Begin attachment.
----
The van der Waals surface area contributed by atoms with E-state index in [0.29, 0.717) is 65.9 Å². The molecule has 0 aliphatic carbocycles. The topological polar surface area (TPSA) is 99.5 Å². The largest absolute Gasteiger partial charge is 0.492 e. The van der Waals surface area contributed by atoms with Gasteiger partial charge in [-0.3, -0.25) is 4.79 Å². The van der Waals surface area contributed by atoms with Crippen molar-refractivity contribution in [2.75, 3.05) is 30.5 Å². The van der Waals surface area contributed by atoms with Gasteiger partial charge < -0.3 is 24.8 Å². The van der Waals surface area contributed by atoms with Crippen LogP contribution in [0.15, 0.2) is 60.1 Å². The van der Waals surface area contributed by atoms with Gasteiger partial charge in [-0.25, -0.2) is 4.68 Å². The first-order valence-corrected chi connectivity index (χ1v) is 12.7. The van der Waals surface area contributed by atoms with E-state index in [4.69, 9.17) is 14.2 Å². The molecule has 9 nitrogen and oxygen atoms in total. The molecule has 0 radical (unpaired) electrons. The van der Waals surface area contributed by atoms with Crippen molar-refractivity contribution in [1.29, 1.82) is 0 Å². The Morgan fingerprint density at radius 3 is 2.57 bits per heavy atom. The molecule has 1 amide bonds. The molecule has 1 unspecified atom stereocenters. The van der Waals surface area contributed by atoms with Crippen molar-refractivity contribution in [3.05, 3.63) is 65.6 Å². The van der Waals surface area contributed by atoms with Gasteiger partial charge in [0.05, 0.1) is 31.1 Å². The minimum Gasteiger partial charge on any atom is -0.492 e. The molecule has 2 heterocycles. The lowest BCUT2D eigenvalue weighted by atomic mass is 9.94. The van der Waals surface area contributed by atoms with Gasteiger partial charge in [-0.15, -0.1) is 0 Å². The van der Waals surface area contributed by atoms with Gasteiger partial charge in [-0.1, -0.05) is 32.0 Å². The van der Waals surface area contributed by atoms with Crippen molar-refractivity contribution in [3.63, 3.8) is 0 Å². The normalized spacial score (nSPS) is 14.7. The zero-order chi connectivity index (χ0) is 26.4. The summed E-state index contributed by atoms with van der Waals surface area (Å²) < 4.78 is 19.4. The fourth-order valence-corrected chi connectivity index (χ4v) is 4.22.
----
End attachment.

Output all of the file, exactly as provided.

The van der Waals surface area contributed by atoms with E-state index in [0.29, 0.717) is 65.9 Å². The molecule has 0 aliphatic carbocycles. The topological polar surface area (TPSA) is 99.5 Å². The largest absolute Gasteiger partial charge is 0.492 e. The van der Waals surface area contributed by atoms with Gasteiger partial charge in [-0.3, -0.25) is 4.79 Å². The van der Waals surface area contributed by atoms with Crippen molar-refractivity contribution in [2.75, 3.05) is 30.5 Å². The van der Waals surface area contributed by atoms with Gasteiger partial charge < -0.3 is 24.8 Å². The van der Waals surface area contributed by atoms with Crippen LogP contribution in [0.15, 0.2) is 60.1 Å². The van der Waals surface area contributed by atoms with Gasteiger partial charge in [-0.25, -0.2) is 4.68 Å². The first-order valence-corrected chi connectivity index (χ1v) is 12.7. The van der Waals surface area contributed by atoms with E-state index in [4.69, 9.17) is 14.2 Å². The molecule has 9 nitrogen and oxygen atoms in total. The molecule has 0 radical (unpaired) electrons. The van der Waals surface area contributed by atoms with Crippen molar-refractivity contribution in [1.29, 1.82) is 0 Å². The Morgan fingerprint density at radius 3 is 2.57 bits per heavy atom. The molecule has 1 amide bonds. The molecule has 1 unspecified atom stereocenters. The van der Waals surface area contributed by atoms with Crippen molar-refractivity contribution in [3.05, 3.63) is 65.6 Å². The van der Waals surface area contributed by atoms with Gasteiger partial charge in [0.05, 0.1) is 31.1 Å². The minimum Gasteiger partial charge on any atom is -0.492 e. The molecule has 2 heterocycles. The lowest BCUT2D eigenvalue weighted by atomic mass is 9.94. The van der Waals surface area contributed by atoms with Gasteiger partial charge in [-0.15, -0.1) is 0 Å². The van der Waals surface area contributed by atoms with Gasteiger partial charge in [-0.1, -0.05) is 32.0 Å². The van der Waals surface area contributed by atoms with Crippen molar-refractivity contribution in [3.63, 3.8) is 0 Å². The normalized spacial score (nSPS) is 14.7. The zero-order chi connectivity index (χ0) is 26.4. The summed E-state index contributed by atoms with van der Waals surface area (Å²) < 4.78 is 19.4. The fourth-order valence-corrected chi connectivity index (χ4v) is 4.22.